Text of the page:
In full disclosure, some reports have also speculated whether Amazon is announcing this partnership to “save face” because of reports that they make their employees who work there for a certain length of time and then leave the company pay back the amount that Amazon paid for the healthcare coverage for that particular employee.

This new partnership could integrate new technology into the sector with rumors that the three companies in the venture will have an employee web portal that will provide healthcare planning information to help reduce the cost of tests and other services for those on their payrolls. The other rumor is that they are going to launch a smartphone app that streamlines healthcare choices and explains the protocols for different procedures very simply.

It is clear though that Amazon wants to get into the healthcare and potentially the pharmaceutical space and that has put everyone from the major health insurers, to PBMs, to those involved in the pharmaceutical retail drugstore segments on notice that changes are coming whether they are ready for them or not.

Gray Area: The CVS – Aetna Merger

The area of mergers and acquisitions is a key area of focus here on Frank’s Forum and that is what makes the CVS pursuit of purchasing and consolidating Aetna such significant news. The merger would be the largest transaction of 2017 (and we have had some tremendous M&A activity this year) and the largest health insurance merger in American history.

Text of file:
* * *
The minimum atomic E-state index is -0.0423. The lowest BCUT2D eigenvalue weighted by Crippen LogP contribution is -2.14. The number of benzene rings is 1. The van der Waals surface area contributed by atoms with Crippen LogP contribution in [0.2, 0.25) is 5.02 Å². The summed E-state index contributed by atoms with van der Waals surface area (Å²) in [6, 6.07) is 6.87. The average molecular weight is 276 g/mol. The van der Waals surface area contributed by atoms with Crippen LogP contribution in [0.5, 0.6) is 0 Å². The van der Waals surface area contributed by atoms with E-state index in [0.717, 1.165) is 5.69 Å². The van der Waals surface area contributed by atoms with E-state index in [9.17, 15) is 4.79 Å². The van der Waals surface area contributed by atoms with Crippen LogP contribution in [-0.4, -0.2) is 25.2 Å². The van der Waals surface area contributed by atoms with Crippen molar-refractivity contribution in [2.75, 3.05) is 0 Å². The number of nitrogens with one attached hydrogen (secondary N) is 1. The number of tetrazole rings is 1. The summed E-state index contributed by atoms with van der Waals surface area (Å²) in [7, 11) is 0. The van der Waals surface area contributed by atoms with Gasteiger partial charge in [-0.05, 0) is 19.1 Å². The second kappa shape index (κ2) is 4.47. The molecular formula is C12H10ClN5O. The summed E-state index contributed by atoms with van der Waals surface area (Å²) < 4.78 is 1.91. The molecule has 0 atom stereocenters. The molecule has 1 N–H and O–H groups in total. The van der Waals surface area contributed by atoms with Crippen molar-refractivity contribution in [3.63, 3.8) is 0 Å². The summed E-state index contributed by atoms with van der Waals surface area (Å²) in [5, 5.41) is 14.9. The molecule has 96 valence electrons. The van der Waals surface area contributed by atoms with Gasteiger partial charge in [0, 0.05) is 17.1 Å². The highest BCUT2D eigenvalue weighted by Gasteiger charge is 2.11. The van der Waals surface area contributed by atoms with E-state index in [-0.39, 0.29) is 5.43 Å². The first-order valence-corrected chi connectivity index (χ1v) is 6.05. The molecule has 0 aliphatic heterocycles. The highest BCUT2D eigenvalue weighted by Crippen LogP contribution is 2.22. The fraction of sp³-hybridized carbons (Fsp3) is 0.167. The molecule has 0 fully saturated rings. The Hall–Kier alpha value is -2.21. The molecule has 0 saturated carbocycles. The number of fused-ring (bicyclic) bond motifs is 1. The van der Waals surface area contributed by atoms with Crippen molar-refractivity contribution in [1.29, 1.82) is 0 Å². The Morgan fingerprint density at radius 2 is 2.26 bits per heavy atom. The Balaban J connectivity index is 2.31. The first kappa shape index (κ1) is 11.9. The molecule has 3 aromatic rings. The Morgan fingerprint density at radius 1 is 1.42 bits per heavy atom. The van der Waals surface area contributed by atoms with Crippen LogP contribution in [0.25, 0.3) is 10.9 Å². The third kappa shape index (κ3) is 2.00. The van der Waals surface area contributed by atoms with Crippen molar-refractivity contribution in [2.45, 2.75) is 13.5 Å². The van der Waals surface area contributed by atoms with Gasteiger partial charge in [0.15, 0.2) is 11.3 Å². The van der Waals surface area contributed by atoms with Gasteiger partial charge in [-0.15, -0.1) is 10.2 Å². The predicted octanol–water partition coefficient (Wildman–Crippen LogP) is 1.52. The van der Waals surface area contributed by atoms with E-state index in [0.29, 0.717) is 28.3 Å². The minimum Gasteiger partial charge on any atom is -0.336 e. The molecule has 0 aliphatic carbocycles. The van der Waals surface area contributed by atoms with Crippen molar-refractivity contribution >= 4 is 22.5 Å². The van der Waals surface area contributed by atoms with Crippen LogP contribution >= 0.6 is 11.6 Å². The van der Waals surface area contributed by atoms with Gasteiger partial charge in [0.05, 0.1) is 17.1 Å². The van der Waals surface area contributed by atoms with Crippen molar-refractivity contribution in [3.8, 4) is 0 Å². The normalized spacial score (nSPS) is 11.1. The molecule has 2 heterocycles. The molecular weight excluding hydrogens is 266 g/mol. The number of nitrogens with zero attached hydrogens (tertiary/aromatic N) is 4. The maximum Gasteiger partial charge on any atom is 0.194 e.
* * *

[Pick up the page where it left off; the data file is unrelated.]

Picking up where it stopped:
The price tag is astounding: under the terms of the current proposal CVS would obtain Aetna for $66 billion. The implications are of tremendous concern for several entities: health insurers, PBMs (Pharmacy Benefit Managers), other pharmacy retailers, drug companies, and most importantly: the consumer.

The potential combination of the second-largest retail drug chain and one of the largest health insurance providers in the nation is an alarming proposition. It has a feeling of a conflict of interest written all over it. The mainstream media and some other internet based news outlets have done an amazing job covering this emerging story and I encourage you to check out some of those related articles.

The thought process within some of the coverage in those outlets also corresponded with my first thoughts on this merger due to my understanding of the pharmaceutical network coverages through major insurance providers: higher costs for the consumer. This merger, should it clear all of the hurdles, would have tremendous implications on cost.